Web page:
Paramahansa Yogananda's in-depth work, Autobiography of a Yogi, has become a spiritual classic worldwide. Many devotees have been drawn to the teachings of this yogi through that autobiography, and many of their stories about how they came to find that work include some of the most inspiring "miracles" of modern American culture.
Such world-renowned figures as Dennis Weaver, Steve Jobs, George Harrison, and Elvis Presley were influenced by the Autobiography of a Yogi and the teachings of the great guru. Weaver even became a lay minister and spoke often at many of the SRF temples in California.
In addition to the autobiography, the great guru has published many collections of his talks, in both written and oral forms. His audio collector's series of ten of his informal talks includes the following titles:
1. Beholding the One in All
2. Awake in the Cosmic Dream
3. Be a Smile Millionaire
4. The Great Light of God
5. To Make Heaven on Earth
6. One Life Versus Reincarnation
7. Removing All Sorrow and Suffering
8. In the Glory of the Spirit
9. Follow the Path of Christ, Krishna, and the Masters
10. Self-Realization: The Inner and the Outer Path
These inspirational talks reveal much information about the great guru that appeals to his devoted followers. Just listening to a God-realized voice offers an uplifting spiritual experience.
For my commentaries on the poems of the great guru, I rely on his marvelous collection titled, Songs of the Soul, the version published in 1983 with its most current printing 2014. Two additional collections of his poems are extant, Whispers From Eternity and Metaphysical Meditations.
Because the "poems" of this great guru function on levels that ordinary poems do not, they are often used in devotional services held by groups of devotees of the SRF teachings throughout the world in the Readings Services as well as their Special Commemorative Services.
Paramahansa Yogananda's poems are more akin to prayers than to the poetry of ordinary poets, whose subject matter often dramatizes only human emotion in its relationship with creation and other human beings, instead of with the Creator; the great guru's poems always invoke the Creator's presence whether directly or indirectly.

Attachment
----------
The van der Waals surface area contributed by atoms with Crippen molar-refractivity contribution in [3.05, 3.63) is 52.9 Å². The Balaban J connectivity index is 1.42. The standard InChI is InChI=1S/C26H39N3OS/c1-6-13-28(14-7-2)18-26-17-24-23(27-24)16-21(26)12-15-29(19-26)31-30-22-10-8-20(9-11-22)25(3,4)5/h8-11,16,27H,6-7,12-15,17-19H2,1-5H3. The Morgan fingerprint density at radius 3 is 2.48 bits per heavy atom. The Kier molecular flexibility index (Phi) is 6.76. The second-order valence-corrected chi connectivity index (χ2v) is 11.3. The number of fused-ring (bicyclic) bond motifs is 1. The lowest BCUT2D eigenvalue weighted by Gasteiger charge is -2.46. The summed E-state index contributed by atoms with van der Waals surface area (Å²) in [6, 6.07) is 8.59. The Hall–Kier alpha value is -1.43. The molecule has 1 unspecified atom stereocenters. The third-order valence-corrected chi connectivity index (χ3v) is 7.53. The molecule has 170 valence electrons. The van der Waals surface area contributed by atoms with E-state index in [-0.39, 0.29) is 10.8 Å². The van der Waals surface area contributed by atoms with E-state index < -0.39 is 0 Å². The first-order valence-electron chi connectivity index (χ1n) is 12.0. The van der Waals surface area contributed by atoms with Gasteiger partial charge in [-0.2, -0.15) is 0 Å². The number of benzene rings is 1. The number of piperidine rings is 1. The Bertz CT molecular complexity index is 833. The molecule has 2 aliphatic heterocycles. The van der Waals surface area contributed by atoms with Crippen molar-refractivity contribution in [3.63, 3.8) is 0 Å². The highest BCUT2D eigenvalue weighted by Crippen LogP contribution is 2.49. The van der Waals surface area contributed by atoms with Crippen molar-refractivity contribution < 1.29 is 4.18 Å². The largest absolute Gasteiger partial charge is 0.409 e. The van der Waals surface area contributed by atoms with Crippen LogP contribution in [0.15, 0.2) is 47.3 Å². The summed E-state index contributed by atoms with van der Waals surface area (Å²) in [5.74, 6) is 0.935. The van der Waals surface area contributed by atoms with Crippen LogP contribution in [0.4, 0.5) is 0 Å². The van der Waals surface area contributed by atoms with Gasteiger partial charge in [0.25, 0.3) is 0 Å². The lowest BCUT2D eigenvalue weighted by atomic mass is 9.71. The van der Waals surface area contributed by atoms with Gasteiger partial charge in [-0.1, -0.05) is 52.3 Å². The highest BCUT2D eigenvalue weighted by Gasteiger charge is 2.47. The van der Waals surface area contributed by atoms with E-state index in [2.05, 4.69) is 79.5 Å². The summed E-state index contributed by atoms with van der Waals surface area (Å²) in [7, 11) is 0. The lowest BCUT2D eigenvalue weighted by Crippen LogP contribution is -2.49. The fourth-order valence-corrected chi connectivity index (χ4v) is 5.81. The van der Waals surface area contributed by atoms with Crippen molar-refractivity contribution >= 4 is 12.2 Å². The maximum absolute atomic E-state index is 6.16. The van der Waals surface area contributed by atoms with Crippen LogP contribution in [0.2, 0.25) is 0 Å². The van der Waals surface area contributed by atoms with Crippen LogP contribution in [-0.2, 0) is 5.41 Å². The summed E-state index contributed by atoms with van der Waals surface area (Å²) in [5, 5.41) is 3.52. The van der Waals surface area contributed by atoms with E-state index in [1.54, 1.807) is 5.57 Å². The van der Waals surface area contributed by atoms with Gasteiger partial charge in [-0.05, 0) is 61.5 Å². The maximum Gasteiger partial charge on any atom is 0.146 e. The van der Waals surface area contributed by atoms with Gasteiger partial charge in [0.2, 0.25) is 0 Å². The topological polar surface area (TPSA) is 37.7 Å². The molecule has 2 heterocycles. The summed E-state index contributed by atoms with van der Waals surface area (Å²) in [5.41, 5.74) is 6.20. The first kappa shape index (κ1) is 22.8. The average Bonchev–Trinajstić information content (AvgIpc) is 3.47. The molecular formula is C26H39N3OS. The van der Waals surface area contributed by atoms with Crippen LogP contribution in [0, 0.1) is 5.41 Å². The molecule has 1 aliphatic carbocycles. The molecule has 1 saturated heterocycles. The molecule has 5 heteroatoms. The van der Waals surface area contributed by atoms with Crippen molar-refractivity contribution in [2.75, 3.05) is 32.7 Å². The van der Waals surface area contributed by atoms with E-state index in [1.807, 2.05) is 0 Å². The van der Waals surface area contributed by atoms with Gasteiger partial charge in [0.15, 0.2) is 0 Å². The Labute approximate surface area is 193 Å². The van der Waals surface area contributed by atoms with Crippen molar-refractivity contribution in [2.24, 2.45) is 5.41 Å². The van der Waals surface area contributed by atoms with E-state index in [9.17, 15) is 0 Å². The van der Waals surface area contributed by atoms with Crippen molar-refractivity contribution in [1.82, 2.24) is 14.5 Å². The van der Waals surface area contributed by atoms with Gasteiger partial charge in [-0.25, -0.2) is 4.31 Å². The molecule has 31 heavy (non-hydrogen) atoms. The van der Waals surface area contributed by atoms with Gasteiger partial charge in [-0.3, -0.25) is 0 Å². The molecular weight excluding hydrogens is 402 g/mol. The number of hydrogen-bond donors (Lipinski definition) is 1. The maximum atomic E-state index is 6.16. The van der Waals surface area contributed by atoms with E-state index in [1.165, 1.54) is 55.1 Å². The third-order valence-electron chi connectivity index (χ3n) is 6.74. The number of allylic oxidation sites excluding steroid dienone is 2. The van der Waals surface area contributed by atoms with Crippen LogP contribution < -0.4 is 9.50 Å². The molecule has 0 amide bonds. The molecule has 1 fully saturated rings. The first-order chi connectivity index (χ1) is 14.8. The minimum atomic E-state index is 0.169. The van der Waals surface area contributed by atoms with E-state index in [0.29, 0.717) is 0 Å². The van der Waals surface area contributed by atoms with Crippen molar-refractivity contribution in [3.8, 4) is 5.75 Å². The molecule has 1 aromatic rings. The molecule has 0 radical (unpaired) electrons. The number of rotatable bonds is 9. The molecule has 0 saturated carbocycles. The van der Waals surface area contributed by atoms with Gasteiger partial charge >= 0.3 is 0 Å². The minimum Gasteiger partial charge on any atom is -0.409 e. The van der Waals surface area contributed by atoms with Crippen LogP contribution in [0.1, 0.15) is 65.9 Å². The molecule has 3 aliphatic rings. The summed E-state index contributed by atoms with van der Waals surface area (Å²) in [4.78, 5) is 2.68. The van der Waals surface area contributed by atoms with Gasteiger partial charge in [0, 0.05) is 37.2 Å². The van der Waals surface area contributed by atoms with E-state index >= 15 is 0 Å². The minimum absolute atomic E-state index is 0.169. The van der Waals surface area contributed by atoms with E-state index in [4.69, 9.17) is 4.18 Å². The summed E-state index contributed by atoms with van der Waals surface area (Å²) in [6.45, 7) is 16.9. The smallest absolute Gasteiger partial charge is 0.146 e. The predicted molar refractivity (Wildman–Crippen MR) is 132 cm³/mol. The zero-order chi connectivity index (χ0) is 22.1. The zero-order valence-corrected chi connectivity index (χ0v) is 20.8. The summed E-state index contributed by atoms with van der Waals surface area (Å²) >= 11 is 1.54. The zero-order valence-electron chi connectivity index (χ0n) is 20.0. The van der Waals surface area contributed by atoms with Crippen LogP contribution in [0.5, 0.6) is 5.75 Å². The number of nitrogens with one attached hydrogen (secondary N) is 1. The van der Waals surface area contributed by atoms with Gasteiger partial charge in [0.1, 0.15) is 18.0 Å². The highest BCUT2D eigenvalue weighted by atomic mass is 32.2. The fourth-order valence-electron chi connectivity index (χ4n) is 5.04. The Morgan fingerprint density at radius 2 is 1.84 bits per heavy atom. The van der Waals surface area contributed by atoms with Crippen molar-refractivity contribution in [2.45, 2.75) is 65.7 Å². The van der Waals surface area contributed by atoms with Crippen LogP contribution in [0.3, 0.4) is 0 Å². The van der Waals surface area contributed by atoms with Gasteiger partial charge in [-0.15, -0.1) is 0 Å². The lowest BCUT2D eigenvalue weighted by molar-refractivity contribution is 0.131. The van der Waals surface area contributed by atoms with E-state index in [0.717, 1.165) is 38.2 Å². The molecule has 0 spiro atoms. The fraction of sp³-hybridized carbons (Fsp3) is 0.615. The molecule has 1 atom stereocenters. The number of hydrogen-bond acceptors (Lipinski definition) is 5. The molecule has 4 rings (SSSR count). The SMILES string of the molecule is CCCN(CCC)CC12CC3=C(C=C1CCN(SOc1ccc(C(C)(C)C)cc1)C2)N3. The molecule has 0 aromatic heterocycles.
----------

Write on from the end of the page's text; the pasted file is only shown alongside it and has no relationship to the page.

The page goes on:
The great guru's organization, SRF, also continues to publish collections of his works. Many of his talks have appeared in the series of essays that include Man's Eternal Quest, The Divine Romance, and Journey to Self-realization.
The guru has also bestowed on the literary world three important translations of extant perennial works that have been grossly misunderstood in some cases for centuries. His new translations along with his explanatory commentaries are correcting that misunderstanding.
In Wine of the Mystic: The Rubaiyat of Omar Khayyam — A Spiritual Interpretation, he shows how that poet's God-realized effusions put on display a man in love with his Creator and not the wine sopped Epicurean that has been misapplied to the work.
In the guru's in-depth translation and commentaries on the ancient Bhagavad Gita, titled God Talks With Arjuna: The Bhagavad Gita — A New Translation and Commentary, the great spiritual leader offers not only the poetic translation of the work but also the relevance for humankind of the psychological and spiritual instruction offered in the ancient poem.
Most importantly for Western culture, Paramahansa Yogananda has offered a full explanation of the phenomenon known as the "Second Coming." Titled The Second Coming of Christ: The Resurrection of the Christ Within You — A revelatory commentary on the original teachings of Jesus, the work explains the true meaning of many of Jesus' words long misunderstood and mischaracterized, such as "The Kingdom of God is within you" and "I and my Father are one."
Of all the publications offered by SRF and the great guru, it is the Lessons that remain most vital. One could dispense with all of the other books, audio tapes, poetry, and other commentaries if one possesses those lessons.